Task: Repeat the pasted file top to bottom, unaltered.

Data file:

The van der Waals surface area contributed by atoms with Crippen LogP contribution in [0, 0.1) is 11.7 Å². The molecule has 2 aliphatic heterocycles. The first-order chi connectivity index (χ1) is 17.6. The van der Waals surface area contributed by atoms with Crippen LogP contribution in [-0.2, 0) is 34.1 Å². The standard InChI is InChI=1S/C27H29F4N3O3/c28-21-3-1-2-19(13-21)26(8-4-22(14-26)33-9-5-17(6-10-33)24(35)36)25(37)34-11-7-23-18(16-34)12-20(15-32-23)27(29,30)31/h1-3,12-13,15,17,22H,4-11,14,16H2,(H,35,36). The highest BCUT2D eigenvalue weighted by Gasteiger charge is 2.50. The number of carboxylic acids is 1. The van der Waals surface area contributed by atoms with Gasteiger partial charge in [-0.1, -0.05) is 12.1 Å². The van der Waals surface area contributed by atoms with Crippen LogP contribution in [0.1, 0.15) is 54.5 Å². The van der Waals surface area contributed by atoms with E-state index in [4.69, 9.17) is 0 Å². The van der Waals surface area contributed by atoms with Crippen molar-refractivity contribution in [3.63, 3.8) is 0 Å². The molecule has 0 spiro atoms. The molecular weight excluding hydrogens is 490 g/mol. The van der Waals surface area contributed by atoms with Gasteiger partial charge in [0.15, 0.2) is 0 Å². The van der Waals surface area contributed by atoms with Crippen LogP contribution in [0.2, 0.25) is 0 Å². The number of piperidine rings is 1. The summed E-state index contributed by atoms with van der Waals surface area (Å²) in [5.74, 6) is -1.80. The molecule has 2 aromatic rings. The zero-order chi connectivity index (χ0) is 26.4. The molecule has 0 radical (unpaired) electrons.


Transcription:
The van der Waals surface area contributed by atoms with Crippen LogP contribution in [0, 0.1) is 11.7 Å². The molecule has 2 aliphatic heterocycles. The first-order chi connectivity index (χ1) is 17.6. The van der Waals surface area contributed by atoms with Crippen LogP contribution in [-0.2, 0) is 34.1 Å². The standard InChI is InChI=1S/C27H29F4N3O3/c28-21-3-1-2-19(13-21)26(8-4-22(14-26)33-9-5-17(6-10-33)24(35)36)25(37)34-11-7-23-18(16-34)12-20(15-32-23)27(29,30)31/h1-3,12-13,15,17,22H,4-11,14,16H2,(H,35,36). The highest BCUT2D eigenvalue weighted by Gasteiger charge is 2.50. The number of carboxylic acids is 1. The van der Waals surface area contributed by atoms with Gasteiger partial charge in [-0.1, -0.05) is 12.1 Å². The van der Waals surface area contributed by atoms with Crippen LogP contribution in [0.1, 0.15) is 54.5 Å². The van der Waals surface area contributed by atoms with E-state index in [4.69, 9.17) is 0 Å². The van der Waals surface area contributed by atoms with Crippen molar-refractivity contribution in [3.63, 3.8) is 0 Å². The molecule has 0 spiro atoms. The molecular weight excluding hydrogens is 490 g/mol. The van der Waals surface area contributed by atoms with Gasteiger partial charge in [0.15, 0.2) is 0 Å². The van der Waals surface area contributed by atoms with Crippen LogP contribution in [0.2, 0.25) is 0 Å². The number of piperidine rings is 1. The summed E-state index contributed by atoms with van der Waals surface area (Å²) in [5.74, 6) is -1.80. The molecule has 2 aromatic rings. The zero-order chi connectivity index (χ0) is 26.4. The molecule has 0 radical (unpaired) electrons.